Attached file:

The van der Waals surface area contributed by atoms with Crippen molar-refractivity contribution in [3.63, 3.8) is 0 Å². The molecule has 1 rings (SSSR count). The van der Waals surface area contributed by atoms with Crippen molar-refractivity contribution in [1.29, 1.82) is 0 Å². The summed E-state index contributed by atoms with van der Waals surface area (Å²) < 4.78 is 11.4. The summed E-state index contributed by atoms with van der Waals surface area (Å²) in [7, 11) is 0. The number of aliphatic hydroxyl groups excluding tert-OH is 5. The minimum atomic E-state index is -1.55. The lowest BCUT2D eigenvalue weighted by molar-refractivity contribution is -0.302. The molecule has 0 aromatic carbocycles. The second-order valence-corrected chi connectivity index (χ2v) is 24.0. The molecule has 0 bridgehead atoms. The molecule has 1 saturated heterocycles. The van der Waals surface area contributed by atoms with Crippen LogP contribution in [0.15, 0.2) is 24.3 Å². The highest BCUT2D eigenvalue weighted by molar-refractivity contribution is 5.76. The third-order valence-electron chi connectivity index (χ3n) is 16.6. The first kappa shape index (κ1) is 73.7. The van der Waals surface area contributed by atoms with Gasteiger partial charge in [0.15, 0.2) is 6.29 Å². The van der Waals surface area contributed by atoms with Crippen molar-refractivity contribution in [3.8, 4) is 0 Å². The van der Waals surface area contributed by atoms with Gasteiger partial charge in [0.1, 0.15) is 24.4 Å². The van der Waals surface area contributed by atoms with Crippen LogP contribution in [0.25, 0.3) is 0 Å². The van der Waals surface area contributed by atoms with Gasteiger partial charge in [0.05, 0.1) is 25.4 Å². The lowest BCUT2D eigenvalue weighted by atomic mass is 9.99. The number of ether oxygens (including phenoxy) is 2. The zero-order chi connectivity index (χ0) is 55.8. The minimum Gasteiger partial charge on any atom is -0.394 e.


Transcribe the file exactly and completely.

The van der Waals surface area contributed by atoms with Crippen molar-refractivity contribution in [3.63, 3.8) is 0 Å². The molecule has 1 rings (SSSR count). The van der Waals surface area contributed by atoms with Crippen molar-refractivity contribution in [1.29, 1.82) is 0 Å². The summed E-state index contributed by atoms with van der Waals surface area (Å²) < 4.78 is 11.4. The summed E-state index contributed by atoms with van der Waals surface area (Å²) in [7, 11) is 0. The number of aliphatic hydroxyl groups excluding tert-OH is 5. The minimum atomic E-state index is -1.55. The lowest BCUT2D eigenvalue weighted by molar-refractivity contribution is -0.302. The molecule has 0 aromatic carbocycles. The second-order valence-corrected chi connectivity index (χ2v) is 24.0. The molecule has 0 bridgehead atoms. The molecule has 1 saturated heterocycles. The van der Waals surface area contributed by atoms with Crippen LogP contribution in [0.15, 0.2) is 24.3 Å². The highest BCUT2D eigenvalue weighted by molar-refractivity contribution is 5.76. The third-order valence-electron chi connectivity index (χ3n) is 16.6. The first kappa shape index (κ1) is 73.7. The van der Waals surface area contributed by atoms with Gasteiger partial charge in [0.15, 0.2) is 6.29 Å². The van der Waals surface area contributed by atoms with Crippen molar-refractivity contribution in [3.8, 4) is 0 Å². The van der Waals surface area contributed by atoms with Gasteiger partial charge in [0.1, 0.15) is 24.4 Å². The van der Waals surface area contributed by atoms with Crippen LogP contribution in [0.25, 0.3) is 0 Å². The van der Waals surface area contributed by atoms with Gasteiger partial charge in [0.05, 0.1) is 25.4 Å². The lowest BCUT2D eigenvalue weighted by atomic mass is 9.99. The number of ether oxygens (including phenoxy) is 2. The zero-order chi connectivity index (χ0) is 55.8. The minimum Gasteiger partial charge on any atom is -0.394 e.